WHAT IS A GENDER PRONOUN?
In English, gender pronouns are gender identifiers for the third-person singular. In the past, gender pronouns were separated into masculine (he/him/his) and feminine (she/her/hers). This separation of masculine and feminine is called gender binary and only recognizes men and women. Many people identify outside of the gender binary. Gender-neutral pronouns such as they/them or xe/xer/xers allow individuals to use pronouns they feel fit with their identities.
WHY DO PRONOUNS MATTER?
Pronouns, like personal names, are connected to a person's identity. Just as we can show respect by calling others by their correct name(s), we can show respect by using the correct pronouns. Using the wrong pronoun can make a person feel uncomfortable and possibly invalidated or alienated.
A person’s name or physical appearance do not necessarily indicate their gender so we should not make gender assumptions based on these. Names are often culturally linked and many names are used for different genders; not every name is specifically male or female. It can be challenging to determine a person's gender from their name alone. And some people do not identify with a binary gender.
At CTI, like many other places, there are people from a variety of backgrounds and locations. Using correct pronouns can help to create a respectful and inclusive community.
HOW DO I TALK TO OTHERS ABOUT PRONOUNS?
We interact with many people every day, and not all may agree with our choice to share pronouns. Below is suggested language that you can use for specific situations where the topic may come up in conversation.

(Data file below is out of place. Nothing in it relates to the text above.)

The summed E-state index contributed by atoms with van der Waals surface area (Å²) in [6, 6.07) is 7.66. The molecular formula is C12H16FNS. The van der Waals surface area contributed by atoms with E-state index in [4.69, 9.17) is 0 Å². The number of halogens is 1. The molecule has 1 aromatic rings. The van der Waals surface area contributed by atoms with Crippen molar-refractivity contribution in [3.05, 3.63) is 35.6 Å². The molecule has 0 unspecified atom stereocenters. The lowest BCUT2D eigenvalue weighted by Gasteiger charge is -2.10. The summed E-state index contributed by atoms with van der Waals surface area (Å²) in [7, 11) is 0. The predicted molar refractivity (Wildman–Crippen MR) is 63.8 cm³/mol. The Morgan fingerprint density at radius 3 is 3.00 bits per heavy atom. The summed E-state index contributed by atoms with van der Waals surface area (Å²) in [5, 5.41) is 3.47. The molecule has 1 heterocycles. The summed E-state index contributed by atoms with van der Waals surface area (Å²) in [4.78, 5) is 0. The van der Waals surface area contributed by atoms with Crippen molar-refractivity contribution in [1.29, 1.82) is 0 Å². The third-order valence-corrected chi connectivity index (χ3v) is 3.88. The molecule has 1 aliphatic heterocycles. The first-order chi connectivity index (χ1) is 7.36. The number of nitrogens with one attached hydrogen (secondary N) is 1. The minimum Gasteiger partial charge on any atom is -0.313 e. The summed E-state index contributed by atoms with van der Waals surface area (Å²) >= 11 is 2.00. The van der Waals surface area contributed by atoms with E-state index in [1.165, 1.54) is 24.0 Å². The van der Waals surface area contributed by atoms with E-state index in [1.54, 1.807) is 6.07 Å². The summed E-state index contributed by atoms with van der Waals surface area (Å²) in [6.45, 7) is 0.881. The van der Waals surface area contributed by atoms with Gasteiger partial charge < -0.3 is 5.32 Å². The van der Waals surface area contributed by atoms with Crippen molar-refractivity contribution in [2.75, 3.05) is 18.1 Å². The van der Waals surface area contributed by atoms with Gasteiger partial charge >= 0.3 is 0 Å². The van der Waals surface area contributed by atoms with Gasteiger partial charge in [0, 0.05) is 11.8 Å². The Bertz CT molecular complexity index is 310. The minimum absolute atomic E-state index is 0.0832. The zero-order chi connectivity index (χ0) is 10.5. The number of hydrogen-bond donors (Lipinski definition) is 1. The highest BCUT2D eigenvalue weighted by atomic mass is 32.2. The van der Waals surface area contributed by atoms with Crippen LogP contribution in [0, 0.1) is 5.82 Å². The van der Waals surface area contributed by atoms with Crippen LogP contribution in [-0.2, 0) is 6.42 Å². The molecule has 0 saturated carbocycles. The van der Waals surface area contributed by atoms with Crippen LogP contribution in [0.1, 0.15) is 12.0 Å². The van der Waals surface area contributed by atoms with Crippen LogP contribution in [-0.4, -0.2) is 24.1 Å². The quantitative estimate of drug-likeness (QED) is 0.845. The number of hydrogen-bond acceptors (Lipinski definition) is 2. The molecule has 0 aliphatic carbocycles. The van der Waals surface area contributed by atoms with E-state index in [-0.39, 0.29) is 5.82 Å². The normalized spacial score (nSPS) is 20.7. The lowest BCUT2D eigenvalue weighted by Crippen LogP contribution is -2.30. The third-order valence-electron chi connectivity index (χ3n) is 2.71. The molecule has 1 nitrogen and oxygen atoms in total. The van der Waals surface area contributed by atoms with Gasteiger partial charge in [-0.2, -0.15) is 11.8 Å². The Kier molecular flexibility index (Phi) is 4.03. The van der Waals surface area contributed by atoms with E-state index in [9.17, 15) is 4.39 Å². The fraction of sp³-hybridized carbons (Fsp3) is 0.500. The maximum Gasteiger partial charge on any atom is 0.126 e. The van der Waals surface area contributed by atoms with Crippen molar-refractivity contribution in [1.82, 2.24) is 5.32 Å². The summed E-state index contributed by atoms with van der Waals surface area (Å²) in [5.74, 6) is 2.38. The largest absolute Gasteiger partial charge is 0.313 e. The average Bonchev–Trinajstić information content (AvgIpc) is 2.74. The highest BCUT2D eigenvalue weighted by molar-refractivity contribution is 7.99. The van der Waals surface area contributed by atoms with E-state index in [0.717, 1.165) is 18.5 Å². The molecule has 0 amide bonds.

Comment: I don't agree with you sharing your pronouns. It just isn't necessary.
Potential response: I understand where you are coming from, but to me pronoun visibility really is necessary. Many people have a name and gender that correspond with traditional pronoun usage; however, this is not the case for all. Some of our staff have continually been referred to by the wrong pronoun, which makes them feel disrespected. Rather than just asking those individuals to share their pronouns, we can be inclusive and all embrace this practice. It removes any ambiguity and the potential to hurt. This is why it is important to me.
Comment: I've noticed that you are including pronouns in your signature line. Why is that?
Potential response: Thanks for noticing the pronouns in my signature line! Many places give space for community members to share their pronouns verbally, and in legal records and other documents. I am trying to initiate a similar practice here at CTI. The pronouns in my signature line are meant to raise awareness of gender identities. Sharing my pronouns can help others feel comfortable sharing their pronouns as well. CTI is a diverse workplace, so there are many opportunities to inadvertently use the wrong pronoun. It is important that we make efforts to show respect to each other; this is one way to do so.
WHAT IF I DON’T WANT TO SHARE MY GENDER PRONOUNS WITH OTHERS?
There are many reasons why people may choose not to share their gender pronouns.
they do not identify with any of the current pronouns in use
sharing their pronouns is an unnecessary act for them to perform
they are uncomfortable revealing their gender pronouns in a specific context
fear of repercussions
Whatever the reasoning behind the choice not to identify your gender pronouns, the point is that you have the choice. The goal is to provide people with the opportunity to share their gender pronouns if they choose.
Below is a table of both gendered and gender-neutral pronouns, along with their pronunciations. It is important to note, though, that some people do not subscribe to any pronoun and may like to be referred to by name only. This is also not an exhaustive list.